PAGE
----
Our Father’s Eyes

Those of you who were around for the early days of Contemporary Christian Music probably remember Amy Grant’s song “Father’s Eyes”.  The song was a prayer of sorts that she would “see” the way her father sees – that she would have her father’s eyes.  If she could see the ‘way’ he sees then it would follow that she could see ‘what’ he sees. “Eyes full of compassion, seeing every pain.”  “Eyes that find the good in things when good is not around.” And when it was all said and done, her highest hope was that it would be said of her that she had, “Her Father’s eyes.”

God and his people could not see eye-to-eye.  

The book of Jonah ends with God perplexed by his prophet’s inability to have any compassion on the city of Nineveh or its inhabitants.  Do you remember the story?  To make his point, Yahweh caused a plant to grow up overnight to provide Jonah with some much needed shade.  But as Jonah napped under his comfortable shade plant, a worm came and destroyed it.  The poor prophet wakes up so miserably hot and uncomfortable that he just wants to die!

But God said to Jonah, “Do you do well to be angry for the plant?” And he said, “Yes, I do well to be angry, angry enough to die.” And the Lord said, “You pity the plant, for which you did not labor, nor did you make it grow, which came into being in a night and perished in a night. And should not I pity Nineveh, that great city, in which there are more than 120,000 persons who do not know their right hand from their left, and also much cattle?”

Jonah’s only compassion is for his own comfort.  Meanwhile, the God who made Jonah, and the plant, and the worm, and that great city of Nineveh, is moved with compassion for all of it – even his pouting prophet.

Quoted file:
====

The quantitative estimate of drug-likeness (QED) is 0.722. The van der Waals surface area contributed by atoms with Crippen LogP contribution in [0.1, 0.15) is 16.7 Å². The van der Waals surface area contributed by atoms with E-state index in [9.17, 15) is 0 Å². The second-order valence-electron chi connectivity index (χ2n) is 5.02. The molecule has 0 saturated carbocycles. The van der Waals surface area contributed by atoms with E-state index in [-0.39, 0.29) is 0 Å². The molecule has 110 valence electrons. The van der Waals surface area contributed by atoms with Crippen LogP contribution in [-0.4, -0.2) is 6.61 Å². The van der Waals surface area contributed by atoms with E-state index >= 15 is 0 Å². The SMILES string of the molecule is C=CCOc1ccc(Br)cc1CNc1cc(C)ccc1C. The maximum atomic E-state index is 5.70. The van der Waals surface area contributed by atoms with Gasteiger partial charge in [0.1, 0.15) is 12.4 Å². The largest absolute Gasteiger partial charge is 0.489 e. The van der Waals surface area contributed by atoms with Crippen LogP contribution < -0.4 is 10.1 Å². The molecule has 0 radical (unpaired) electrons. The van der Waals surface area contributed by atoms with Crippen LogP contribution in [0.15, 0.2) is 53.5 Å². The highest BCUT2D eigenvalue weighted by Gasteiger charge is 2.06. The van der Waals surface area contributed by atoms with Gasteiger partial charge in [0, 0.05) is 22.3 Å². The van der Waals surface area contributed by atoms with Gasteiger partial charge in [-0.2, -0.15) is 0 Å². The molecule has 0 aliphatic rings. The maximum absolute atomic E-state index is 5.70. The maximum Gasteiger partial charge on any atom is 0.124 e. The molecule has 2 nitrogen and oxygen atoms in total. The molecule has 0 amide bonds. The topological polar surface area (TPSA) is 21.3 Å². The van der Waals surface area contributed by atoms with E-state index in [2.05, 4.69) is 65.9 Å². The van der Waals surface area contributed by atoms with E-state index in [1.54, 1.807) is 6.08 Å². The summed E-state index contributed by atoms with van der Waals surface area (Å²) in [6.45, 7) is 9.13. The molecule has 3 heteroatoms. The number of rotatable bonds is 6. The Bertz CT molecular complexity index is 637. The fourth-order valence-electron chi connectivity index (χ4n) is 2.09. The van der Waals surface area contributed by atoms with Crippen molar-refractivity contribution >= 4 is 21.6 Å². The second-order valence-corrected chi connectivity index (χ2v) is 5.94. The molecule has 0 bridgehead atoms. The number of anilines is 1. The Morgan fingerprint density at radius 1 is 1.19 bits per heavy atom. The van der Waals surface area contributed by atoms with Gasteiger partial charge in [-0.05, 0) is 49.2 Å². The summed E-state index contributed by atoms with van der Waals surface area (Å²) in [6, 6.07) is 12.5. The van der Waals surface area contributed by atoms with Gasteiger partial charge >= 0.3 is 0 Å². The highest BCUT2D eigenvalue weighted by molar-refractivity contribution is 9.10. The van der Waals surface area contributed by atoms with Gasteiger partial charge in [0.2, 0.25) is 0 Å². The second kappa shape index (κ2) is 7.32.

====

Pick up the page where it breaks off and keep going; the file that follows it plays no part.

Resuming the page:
God’s “pity” for Nineveh is such that he knows the number of persons “who do not know their right from their left.”  Is he referring to infants, the aged, those with intellectual disabilities – all of these?  And beyond that, God has compassion even on the livestock of the city?  

Are not even these worthy of compassion (pity)?  The promise-keeping, ever faithful, true-to-his word God of Jacob (Israel), and Isaac, and Abraham, and Adam, sees that they are – whether his prophet can recognize it or not.

Not My People… Sons of the Living God

We saw in ‘A New Exodus (part 2)’, that the long awaited return from exile – The New Exodus – started in earnest on the Day of Pentecost. None of this happened the way it had been anticipated.  Not that God had not been telling them – but who could have seen this coming?

Israel’s sins had been atoned.  Not by their own doing, not by perfect sacrifices, or contrition; or adherence to the Law – not even by their appointed time in exile.  Their forgiveness, the condition of the return from exile[1],  had come by the once-for-all defeat of sin by the sacrifice of God’s own righteous son. The captivity was over.  Yahweh would be their God, and they would be His people.

As the captives continue to make their way home, another completely unexpected turn of events presents itself to the fledgling church.  

In Acts 10, we’re told the story of Peter’s vision.

“Peter went up on the housetop about the sixth hour to pray. And he became hungry and wanted something to eat, but while they were preparing it, he fell into a trance and saw the heavens opened and something like a great sheet descending, being let down by its four corners upon the earth. In it were all kinds of animals and reptiles and birds of the air. And there came a voice to him: “Rise, Peter; kill and eat.” But Peter said, “By no means, Lord; for I have never eaten anything that is common or unclean.” And the voice came to him again a second time, “What God has made clean, do not call common.” This happened three times, and the thing was taken up at once to heaven.” (Acts 10:9b-16)

Weird, right?

It is important that we back up just a bit.  The day before this happened, a God-fearing, gentile man named Cornelius, who was a Centurion in the Roman Army, had been visited by an angel of God who told him to: